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Online Group Music Therapy: A proactive mental health option

Online Group Music Therapy: A proactive mental health option

Presenter Name:Finnerty, Rachael

School/Affiliation:McMaster University, Psychology Neuroscience and Behaviour

Co-Authors:Dan Bosnyak, Laurel Trainor


Online group music therapy: A proactive mental health option

Rachael_Finnerty1, Dan Bosnyak1,2, Laurel_Trainor1,2
McMaster University, Department of Psychology, Neuroscience and Behaviour1, McMaster University, McMaster Institute for Music and the Mind2

Student mental health is a diverse issue that not only affects the institutions students are attending, but society as a whole. Music therapy has been frequently cited as an effective means to  address stress and anxiety. This study is the first to investigate music therapy on a university campus, and to collect data about the efficacy of online group music therapy for proactive wellness, specifically, the reduction of stress and anxiety.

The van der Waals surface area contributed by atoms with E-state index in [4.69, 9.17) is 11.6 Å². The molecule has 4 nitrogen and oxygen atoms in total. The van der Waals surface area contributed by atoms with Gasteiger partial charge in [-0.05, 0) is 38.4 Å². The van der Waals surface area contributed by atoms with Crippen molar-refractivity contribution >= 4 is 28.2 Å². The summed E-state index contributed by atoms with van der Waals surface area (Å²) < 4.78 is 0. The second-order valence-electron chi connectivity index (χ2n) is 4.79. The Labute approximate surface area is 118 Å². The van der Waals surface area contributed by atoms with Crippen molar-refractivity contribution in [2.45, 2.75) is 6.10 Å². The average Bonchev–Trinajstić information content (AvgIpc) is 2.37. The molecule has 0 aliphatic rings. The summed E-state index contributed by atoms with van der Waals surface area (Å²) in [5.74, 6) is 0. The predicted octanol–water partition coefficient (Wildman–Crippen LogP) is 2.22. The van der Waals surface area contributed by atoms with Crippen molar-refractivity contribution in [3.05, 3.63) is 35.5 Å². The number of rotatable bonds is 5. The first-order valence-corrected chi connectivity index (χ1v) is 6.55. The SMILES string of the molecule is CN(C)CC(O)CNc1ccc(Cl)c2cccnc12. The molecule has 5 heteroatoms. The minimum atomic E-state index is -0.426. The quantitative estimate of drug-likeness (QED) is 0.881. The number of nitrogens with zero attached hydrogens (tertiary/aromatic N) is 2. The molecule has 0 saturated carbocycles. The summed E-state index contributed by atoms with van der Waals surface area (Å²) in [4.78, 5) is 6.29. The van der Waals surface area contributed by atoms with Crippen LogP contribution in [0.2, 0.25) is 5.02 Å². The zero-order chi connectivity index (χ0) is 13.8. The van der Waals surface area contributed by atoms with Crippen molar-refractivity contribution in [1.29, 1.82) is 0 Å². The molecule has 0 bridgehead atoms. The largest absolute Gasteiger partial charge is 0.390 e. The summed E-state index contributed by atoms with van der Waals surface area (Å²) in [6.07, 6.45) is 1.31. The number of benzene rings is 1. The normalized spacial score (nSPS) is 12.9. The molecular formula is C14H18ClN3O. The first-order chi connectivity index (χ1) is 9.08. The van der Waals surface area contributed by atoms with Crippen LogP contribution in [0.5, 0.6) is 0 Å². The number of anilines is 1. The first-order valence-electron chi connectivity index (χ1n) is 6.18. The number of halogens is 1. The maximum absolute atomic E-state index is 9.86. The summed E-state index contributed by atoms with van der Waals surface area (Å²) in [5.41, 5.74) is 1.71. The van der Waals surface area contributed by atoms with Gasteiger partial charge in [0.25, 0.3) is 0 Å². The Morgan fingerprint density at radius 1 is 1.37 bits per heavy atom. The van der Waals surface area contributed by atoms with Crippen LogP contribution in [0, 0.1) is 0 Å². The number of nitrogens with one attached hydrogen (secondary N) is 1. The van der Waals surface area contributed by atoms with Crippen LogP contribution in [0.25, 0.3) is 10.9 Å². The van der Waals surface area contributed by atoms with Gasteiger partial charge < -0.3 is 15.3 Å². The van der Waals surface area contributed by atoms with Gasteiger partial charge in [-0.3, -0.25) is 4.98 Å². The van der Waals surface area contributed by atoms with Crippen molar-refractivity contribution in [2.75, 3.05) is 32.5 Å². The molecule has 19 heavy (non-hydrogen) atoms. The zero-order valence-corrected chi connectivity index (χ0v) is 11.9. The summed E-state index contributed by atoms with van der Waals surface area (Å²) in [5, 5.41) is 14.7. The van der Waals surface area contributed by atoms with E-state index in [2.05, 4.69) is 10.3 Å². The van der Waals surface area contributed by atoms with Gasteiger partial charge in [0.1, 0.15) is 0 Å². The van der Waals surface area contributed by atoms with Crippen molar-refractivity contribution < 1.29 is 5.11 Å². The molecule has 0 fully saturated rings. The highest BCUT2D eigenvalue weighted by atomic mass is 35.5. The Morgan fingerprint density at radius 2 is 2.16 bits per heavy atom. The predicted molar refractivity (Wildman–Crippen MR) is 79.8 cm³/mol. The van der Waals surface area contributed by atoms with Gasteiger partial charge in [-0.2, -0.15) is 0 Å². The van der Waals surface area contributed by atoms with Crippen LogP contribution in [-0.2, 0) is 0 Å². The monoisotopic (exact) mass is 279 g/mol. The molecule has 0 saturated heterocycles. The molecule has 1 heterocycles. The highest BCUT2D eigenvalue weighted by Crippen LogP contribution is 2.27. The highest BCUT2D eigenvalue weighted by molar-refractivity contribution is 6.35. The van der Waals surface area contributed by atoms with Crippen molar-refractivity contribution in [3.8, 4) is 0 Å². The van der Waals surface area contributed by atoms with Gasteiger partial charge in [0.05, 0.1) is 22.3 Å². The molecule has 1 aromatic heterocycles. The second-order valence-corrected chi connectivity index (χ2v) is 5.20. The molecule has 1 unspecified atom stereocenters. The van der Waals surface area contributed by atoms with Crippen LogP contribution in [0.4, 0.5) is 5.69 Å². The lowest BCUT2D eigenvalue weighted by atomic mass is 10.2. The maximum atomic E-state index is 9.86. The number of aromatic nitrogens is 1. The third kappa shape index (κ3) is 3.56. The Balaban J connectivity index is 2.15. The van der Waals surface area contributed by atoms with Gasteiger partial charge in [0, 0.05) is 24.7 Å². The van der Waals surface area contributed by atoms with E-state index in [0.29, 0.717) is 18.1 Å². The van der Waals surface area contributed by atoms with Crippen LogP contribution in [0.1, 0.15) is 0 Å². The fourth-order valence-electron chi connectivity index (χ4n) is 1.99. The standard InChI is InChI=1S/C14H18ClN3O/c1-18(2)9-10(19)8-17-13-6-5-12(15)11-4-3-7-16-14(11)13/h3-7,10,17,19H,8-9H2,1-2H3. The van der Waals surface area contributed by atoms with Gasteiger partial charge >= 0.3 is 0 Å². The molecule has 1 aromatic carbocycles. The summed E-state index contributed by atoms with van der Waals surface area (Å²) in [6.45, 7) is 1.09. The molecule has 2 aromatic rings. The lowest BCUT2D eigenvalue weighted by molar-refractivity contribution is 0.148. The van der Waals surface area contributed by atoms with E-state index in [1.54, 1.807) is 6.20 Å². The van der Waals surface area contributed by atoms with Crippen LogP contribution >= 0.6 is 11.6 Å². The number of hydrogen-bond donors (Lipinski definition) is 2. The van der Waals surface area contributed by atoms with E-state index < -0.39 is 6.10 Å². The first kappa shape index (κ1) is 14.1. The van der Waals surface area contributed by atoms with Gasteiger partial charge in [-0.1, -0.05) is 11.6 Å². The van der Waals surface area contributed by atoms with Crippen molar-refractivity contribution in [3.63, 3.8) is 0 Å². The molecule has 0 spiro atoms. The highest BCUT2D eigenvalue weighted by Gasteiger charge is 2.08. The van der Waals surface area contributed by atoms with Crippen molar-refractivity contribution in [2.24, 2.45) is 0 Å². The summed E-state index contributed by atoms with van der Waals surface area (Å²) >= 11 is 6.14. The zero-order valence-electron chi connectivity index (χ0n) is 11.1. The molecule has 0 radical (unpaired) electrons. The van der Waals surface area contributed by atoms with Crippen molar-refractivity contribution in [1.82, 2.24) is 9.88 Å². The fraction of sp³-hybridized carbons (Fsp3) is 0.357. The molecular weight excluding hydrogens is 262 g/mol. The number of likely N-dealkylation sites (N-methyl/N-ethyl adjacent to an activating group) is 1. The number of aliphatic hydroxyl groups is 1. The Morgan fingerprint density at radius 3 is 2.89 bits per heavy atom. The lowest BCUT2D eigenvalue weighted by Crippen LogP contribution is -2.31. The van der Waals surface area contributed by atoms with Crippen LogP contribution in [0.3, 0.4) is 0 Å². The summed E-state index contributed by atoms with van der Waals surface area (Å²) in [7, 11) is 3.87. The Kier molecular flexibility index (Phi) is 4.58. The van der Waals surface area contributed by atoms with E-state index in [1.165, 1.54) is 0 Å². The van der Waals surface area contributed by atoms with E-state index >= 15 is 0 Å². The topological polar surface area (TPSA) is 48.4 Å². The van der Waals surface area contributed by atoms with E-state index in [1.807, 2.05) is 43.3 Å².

Participants were randomly assigned to one of two therapy groups or a control group. After attrition there were 46 in music therapy standard of care; and 19 in the control group. Therapy groups met for online weekly group therapy sessions for six-weeks. A standardized questionnaire for state anxiety and a Likert scale for stress was completed before and after each group therapy session. A sample of hair for cortisol was given and a standardized perceived stress questionnaire was completed by all participants in week 1 and week 6.

A significant reduction in state anxiety and stress scores before and after each group therapy session was observed. Preliminary findings reveal cortisol levels increased in the control group over the 6 weeks, but not in the therapy groups.  A non-significant reduction in perceived stress from week 1 to week 6 was observed in all therapy groups in comparison to the control group.

The sample size is too small for definitive conclusions, but the reductions in stress, anxiety and cortisol scores suggest online group music therapy may prove to be an effective addition for proactive management of student wellness. An in-person study to further investigate group music therapy for proactive wellness, with a larger sample size, will begin in February 2023.

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